Reuters Journalists Covering Rohingya Crisis Freed by Myanmar
Asia, World

Reuters Journalists Covering Rohingya Crisis Freed by Myanmar 

Last updated on May 8th, 2019

In the wake of Rohingya crisis, Myanmar’s president Win Myint granted pardon to Wa Lone and Kyaw Soe Oo on Tuesday. Both the imprisoned Reuters journalists had spent more than 500 days in jail, as their case drew global attention on media freedom issue, denoting the halting democratic reforms in Myanmar.

The Rohingya crisis largely divided the country and the international community, which resulted in mass migration of Rohingya Muslims to Bangladesh and many other countries where their situations worsened.

Lone and Soe Oo were sentenced to seven years in prison with the charge of breaking the country’s Official Secrets Act in December 2017. The journalists and their lawyers asserted that they were only doing their jobs and had not intended to share secrets of the country. They covered the Rohingya crisis, investigating the killing of 10 Rohingya Muslim villagers by Burmese army. The victims included eight men and two high school students in their late teens.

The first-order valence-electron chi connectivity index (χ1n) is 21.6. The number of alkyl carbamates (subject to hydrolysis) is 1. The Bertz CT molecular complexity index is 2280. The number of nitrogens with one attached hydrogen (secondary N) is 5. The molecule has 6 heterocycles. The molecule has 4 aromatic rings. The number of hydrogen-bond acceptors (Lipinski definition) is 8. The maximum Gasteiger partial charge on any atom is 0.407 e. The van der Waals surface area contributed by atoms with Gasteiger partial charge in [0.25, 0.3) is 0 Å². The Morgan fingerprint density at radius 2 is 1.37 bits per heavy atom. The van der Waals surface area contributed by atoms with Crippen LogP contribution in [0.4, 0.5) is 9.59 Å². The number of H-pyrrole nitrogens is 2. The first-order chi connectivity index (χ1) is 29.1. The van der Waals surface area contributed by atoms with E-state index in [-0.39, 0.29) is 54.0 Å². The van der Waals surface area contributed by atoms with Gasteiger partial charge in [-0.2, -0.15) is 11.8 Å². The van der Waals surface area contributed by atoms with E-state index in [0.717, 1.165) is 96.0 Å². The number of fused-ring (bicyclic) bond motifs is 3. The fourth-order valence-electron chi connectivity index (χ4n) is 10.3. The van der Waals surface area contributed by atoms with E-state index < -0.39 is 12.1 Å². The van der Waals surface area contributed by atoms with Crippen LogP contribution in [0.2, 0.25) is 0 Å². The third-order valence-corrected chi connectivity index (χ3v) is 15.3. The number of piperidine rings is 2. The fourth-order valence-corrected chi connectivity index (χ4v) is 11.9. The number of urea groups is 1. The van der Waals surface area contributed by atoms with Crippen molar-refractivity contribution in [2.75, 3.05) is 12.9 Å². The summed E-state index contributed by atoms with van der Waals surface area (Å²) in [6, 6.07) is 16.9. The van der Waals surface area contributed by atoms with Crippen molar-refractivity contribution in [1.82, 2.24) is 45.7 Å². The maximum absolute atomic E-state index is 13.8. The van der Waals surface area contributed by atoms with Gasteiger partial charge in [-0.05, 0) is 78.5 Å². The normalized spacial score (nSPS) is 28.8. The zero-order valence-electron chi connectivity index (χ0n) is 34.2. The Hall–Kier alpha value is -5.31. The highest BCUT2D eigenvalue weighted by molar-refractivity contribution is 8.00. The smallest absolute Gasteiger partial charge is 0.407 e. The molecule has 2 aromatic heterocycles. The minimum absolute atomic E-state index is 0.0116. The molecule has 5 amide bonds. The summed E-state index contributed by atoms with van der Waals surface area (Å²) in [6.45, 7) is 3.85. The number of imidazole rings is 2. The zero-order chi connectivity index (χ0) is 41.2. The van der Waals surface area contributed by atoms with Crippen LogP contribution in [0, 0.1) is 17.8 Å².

The description by the journalists suggested that the police lured them for a meeting and later arrested them. The news provoked the press and the people of Myanmar stood in their support. In the past, the relatives of both the Reuters journalists had repeatedly appealed to the Myanmar government for their pardons. They alleged that the two were being framed in retaliation for their reporting, but their appeal was rejected by Myanmar’s highest court in April.

Nevertheless, Tuesday’s news appeared as a sigh of relief for the press and the people. As a part of an official pardon granted to 6520 prisoners, Zaw Zaw, the chief of Yangon’s “Insein prison”, confirmed the journalists’ release. Upon their exit media and people, wanting to know their opinions, crowded them.

Stephen J. Adler, editor in chief of the Reuters said, “We are enormously pleased that Myanmar has released our courageous reporters, Wa Lone and Kyaw Soe Oo. We welcome their return.”

Following his release, Wa Lone thanked his supporters and said, “I’m really happy and excited to see my family and my colleagues…I can’t wait to go to my newsroom.”

Despite the arrest, the pair’s coverage on Rohingya crisis led to the Reuter’s winning of the “Pulitzer Prize for international reporting”, also known as the highest honour in journalism, in April.

The pair’s release amidst the Rohingya crisis led to a wave of contentment amongst the people and organisations around the world, who congratulated them on their return. President Myint’s pardon represented the fact that a dialogue works best even in the most difficult circumstances. However, it is still uncertain whether the people of Myanmar will also be able to enjoy their freedom of expression.

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